Metropol: Flowers For Elly Kedward

In October of 1994 three student filmmakers disappeared in the woods near Burkittsville, Maryland, while shooting a documentary


…A year later their footage was found.

And with these few words, thus started one of the most influential films for the 21st Century.

In 1999, a small independent film rocked the movie world out of it’s very core. Made on a half a million dollar and almost all improvised, The Blair Witch Project went from being the darling of the independent film circuit to making over 250 million dollar nationwide and becoming the highest grossing independent horror film in history. But how did this happen? How did Dan Myrick and Eduardo Sanchez’s idea of film students lost in the woods blossom into this?

The big thing that really stands out is the use of the Internet for viral marketing. Creating a website detailing the vanishing of three film students, third parties secretly creating independent sites and the creation of Missing posters and plastering them all over Sundance helped push the detailed history of this “event” into almost urban legend like proportions. Many people thought that the unraveled footage of events were actually real. It literally got to the point that Scopes.com, the investigation site for urban legends had to make a post proving that it all was just hype.

Another thing that really sold it was it’s documentary style cinematography. While this wasn’t a new idea (see Ruggero Deodato’s Cannibal Holocaust), it somehow did bring something that brought you in. Sucked you in. You were the “4th person” watching this group of three unravel during their final moments before your very eyes. The total improvisation (and a bit of food and sleep  deprivation) was at that level of believability. Might I also add that the film is much more creeper on VHS. While I can’t say anything about my theatrical experience (I did go see it at theaters. It’s just that the whole experience was ruining by two old ladies who thought the movie was the right place to seriously talk about the recent “out of the closet” announcement of a relative and the whisper volume between the two would even make Dwight Frye want to sock them in the mouth), but when I bought the tape and watched it in the evening, there was no way I was going to sleep. Think about it. If you took off the label and the PSA warning, show it like it is, you could possibly have people call the authorities because of the chilling improvisation. It’s that good.

The third biggest thing is all the advertising Artisan Prods. put behind it. It was crazy! Not only were they running advertising on the hour, by the hour, but there was tie ins from TV Shows (The Curse of The Blair Witch, a Sci-Fi Channel tie-in special was one of it’s most highly rated programs), comics further expanding on the “mythology” of the Blair Witch to even trading card and computer games. It was borderline ridiculous to the point where the town of Burkitsville, Maryland, though briefly in the film, were holding guided tours even before the film went into wide release.

Sadly, nothing came out of it. It seemed that after everyone realized it was just a movie made by actors and directors, they came a slow hate on the film. The sequel, Book of Shadows, directed by master Documentarian Joe Berlinger, bombed in the theaters. A lot of critics and fans pretty much said it was pretty generic, others believe it was residual due to the hate on the first movie. The directors, who you would think would be the new wunderkinds of Hollywood are just lately have returned to directing Direct to Video movies. Some say their refusal to direct squeals to franchise horror films had bewildered them, but I’ve yet to see proof of that. Out of the three stars, Heather Donahue is the only one whose cut ties to the film due to the backlash.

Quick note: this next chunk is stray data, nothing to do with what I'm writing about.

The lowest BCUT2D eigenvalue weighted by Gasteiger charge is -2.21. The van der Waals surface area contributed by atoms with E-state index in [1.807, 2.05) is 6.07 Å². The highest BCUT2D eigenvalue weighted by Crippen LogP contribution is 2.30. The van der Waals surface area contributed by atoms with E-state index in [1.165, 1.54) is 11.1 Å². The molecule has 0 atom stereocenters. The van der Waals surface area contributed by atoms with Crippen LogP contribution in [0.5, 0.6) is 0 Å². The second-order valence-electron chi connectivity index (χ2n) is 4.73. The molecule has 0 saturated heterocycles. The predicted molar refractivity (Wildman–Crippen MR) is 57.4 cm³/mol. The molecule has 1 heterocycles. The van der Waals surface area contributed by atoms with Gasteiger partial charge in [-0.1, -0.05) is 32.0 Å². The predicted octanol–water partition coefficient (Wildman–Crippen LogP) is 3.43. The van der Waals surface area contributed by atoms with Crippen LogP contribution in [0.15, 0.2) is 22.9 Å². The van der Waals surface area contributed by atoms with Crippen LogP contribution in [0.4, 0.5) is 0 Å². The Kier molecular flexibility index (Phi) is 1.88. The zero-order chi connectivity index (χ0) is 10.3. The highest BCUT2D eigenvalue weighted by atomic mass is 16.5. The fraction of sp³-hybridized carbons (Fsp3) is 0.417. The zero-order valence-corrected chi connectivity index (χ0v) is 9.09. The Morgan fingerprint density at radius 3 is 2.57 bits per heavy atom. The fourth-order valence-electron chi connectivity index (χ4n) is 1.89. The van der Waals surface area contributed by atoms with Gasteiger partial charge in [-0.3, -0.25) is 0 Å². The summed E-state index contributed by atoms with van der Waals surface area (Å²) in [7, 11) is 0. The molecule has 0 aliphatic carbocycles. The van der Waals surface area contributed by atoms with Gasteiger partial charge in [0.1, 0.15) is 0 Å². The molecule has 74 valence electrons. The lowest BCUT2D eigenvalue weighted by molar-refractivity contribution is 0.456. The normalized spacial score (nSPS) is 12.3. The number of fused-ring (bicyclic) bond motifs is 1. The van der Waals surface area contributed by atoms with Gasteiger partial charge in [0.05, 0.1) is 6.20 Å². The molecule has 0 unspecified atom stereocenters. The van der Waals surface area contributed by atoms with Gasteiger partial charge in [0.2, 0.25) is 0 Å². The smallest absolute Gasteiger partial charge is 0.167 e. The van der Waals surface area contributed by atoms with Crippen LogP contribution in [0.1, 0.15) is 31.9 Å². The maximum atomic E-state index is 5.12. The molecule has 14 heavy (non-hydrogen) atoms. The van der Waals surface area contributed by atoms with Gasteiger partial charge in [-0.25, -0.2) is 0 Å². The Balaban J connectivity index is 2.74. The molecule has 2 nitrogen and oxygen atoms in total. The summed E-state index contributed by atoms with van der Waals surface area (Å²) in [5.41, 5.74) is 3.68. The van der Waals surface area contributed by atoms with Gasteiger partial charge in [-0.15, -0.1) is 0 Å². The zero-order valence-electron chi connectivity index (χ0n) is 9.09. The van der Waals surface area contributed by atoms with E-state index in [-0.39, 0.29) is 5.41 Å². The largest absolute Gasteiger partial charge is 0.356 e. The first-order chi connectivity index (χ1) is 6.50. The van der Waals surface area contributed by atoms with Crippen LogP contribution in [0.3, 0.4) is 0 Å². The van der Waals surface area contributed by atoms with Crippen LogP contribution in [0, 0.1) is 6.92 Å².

Love it or hate it, no one can deny it’s overall influence. The narrative along with the way it was marketed has made it somewhat a mutant child of Jacques Tourneur and William Castle. The Movie’s viral marketing has shown the movie companies the true power of the internet and while there have been many misses, the effect of a viral market is now starting to hit it’s stride with films like Cloverfield and the upcoming District 9 as well as the TV show Fringe. The narrative part has had a harder time, but has reasonably caught up with Cloverfield. To be honest, if the production of Cloverfield was halted for a year and then released this year, it would have been one of the coolest things even and would somehow bring things full circle. To me, Cloverfield is the demonic evolved bastard child of the Blair Witch attacking and attaching itself upon the collective zeitgeist of the US.

So…if your not doing anything this week, rent The Blair Witch Project and buy your favorite beverage. Put the movie in your DVD player. Turn off the lights. Get comfortable in your favorite chair and raise your glass to the memory of Elly Kedward.

Happy ten years girl.

*********************

Inspired by this occasion, I will embark on my first themed set of film reviews. The collection that I shall label The Black Hills Project, will look at the films that possibly influenced The Blair Witch Project as well as the misses and hits that resulted into the Camcorder subgenre of horror after The Blair Witch. I hope you will all read and enjoy.

Hey! If you have any comment or you’d like to ask a question or two feel free to either leave it in the comment box or email me at [email protected] Love to read from you

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